Ceramic contest

Grant Gilbert, a student at Sunrise Mountain High School, gives his work a close look, while Cassidy Cook and Reannah Rodriquez, both Centennial High School students, prepare for judging in the ceramic contest.

It was a packed house in Old Town Peoria last Saturday when Peoria Unified School District, along with the city of Peoria, Valley Schools, Sky Zone, Theater Works, Bank 34, Whataburger, Musical Instrument Museum, McCarthy Construction and Peoria Education Foundation hosted the annual Arts & Cultural Festival.

Attendees listened to elementary and high school bands, watched dance and choir performances and theater productions, and participated in make-and-take crafts, petted animals, watched a ceramics demonstration and had their pictures taken in a photo booth.

Art was on display in all areas of Old Town, from first- to 12th-grade students within the PUSD.

Members of the Sun City Camera Guild were out in force as well, paying particular attention to photography entries. Member John Wood said the guild was involved with students in the five high schools within the city boundaries, and club members donated their used cameras to students in the photography classes.

Guild president Dan Evander and his wife, Rose, stopped at one work of art that was put together by Liberty High School’s ABLE program Special Olympic Partners and Athletes. Titled “Wings Photo Prop,” the collaborative art served as a backdrop for those who wanted to have their photos taken surrounded by the wings.

The Stephen Beck Jr. Achieving a Better Life Experience (ABLE) Act was signed into law in December 2014 and authorized states to establish tax-advantaged savings programs for individuals with disabilities. The act is considered by some as “the most significant federal legislation addressing the needs of persons with disabilities since the Americans with Disabilities Act” of 1990, according to the ABLE website.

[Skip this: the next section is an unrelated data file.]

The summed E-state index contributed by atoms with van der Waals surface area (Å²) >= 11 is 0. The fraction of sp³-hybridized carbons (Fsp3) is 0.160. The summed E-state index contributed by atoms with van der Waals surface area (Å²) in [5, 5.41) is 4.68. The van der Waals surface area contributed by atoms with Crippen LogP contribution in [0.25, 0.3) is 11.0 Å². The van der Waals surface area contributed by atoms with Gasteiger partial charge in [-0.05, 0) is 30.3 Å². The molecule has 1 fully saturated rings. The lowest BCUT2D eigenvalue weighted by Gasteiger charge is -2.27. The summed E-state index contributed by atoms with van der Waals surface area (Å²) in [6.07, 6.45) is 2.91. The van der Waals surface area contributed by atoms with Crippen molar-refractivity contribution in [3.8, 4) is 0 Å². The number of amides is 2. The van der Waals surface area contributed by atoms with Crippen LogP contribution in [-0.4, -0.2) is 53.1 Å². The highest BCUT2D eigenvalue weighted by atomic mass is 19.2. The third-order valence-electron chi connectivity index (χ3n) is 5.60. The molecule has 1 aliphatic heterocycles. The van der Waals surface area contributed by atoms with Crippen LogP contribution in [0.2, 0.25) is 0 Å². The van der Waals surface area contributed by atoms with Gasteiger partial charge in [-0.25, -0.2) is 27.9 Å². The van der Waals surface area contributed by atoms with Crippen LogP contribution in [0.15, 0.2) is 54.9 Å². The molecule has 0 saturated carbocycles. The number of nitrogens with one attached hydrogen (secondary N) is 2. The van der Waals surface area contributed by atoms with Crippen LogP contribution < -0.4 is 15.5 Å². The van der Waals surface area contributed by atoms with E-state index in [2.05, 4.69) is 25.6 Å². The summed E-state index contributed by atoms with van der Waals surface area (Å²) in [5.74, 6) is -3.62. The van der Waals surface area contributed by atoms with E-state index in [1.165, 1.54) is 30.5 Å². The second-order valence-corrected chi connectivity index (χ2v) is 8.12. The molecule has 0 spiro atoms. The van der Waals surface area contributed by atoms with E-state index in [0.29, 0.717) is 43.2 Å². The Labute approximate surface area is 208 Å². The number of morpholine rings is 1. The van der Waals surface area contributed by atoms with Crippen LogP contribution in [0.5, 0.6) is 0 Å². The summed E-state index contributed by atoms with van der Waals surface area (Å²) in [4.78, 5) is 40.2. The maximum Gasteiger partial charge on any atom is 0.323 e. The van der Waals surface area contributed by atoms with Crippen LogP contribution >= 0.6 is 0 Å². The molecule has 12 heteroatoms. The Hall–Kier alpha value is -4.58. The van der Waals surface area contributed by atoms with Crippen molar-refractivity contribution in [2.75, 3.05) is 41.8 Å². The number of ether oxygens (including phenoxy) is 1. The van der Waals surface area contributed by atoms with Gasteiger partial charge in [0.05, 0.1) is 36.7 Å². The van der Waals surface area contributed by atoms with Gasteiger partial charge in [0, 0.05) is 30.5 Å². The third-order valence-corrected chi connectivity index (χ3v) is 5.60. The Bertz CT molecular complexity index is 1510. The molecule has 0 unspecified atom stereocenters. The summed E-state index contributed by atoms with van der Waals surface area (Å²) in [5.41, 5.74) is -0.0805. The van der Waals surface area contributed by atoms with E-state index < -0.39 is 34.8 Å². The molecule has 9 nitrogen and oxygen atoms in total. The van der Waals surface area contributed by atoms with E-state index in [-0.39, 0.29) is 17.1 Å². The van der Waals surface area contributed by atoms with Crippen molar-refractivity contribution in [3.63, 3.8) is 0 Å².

Under a tent, ceramic art contests were taking place to determine who could turn out the widest plate, tallest cylinder and biggest and best vessel. There was even a contest for the best blindfolded throwing.

No matter what a student’s talent was, it was on display for all to see.

No bullying was allowed. Peoria Police Officers Association and Charities and PUSD sponsored an anti-bullying art contest. The overall high school winner was Joseph Allred, a senior at Raymond S. Kellis High School, whose photo of hands of all colors intertwined, carried forward the contest theme of “All Different, All Equal.”

Abigail L. Hudson’s artwork won the sixth- to eighth-grade category. Hudson is an eighth-grade student at Canyon Elementary School.

Peoria High School sophomore Lyndzi Ramos was the ninth- to 12th-grade winner for artwork with her portrayal of children of different nationalities and one handicapped child with a rainbow overhead as they enjoyed each other’s company on a playground.

Lyndzi Ramos' artwork

Lyndzi Ramos, a sophomore at Peoria High School, was the anti-bullying contest winner for original art with her gathering of children of many colors on a playground with a rainbow overhead spelling out the words, “All Different, All Equal.”

The third- through fifth-grade category was won by Melody Guevara, a fourth-grade student at Alta Loma Elementary School. Her art showed a world with people of many colors joining hands around the globe.

One art piece that was repeated by other students in her class was a colorful rendition called “Expressive Hand.” Jasmine Martinez, a seventh-grader at Alta Loma Elementary, painted a hand with tears, hearts, flowers and rainbows set against a letter to someone she loved who had left too soon.

In all, the festival, from all outward appearances, was deemed a success. It was difficult to find a parking space in the immediate Old Town area, and hundreds had to take advantage of parking at City Hall, three to four blocks away from the heart of downtown.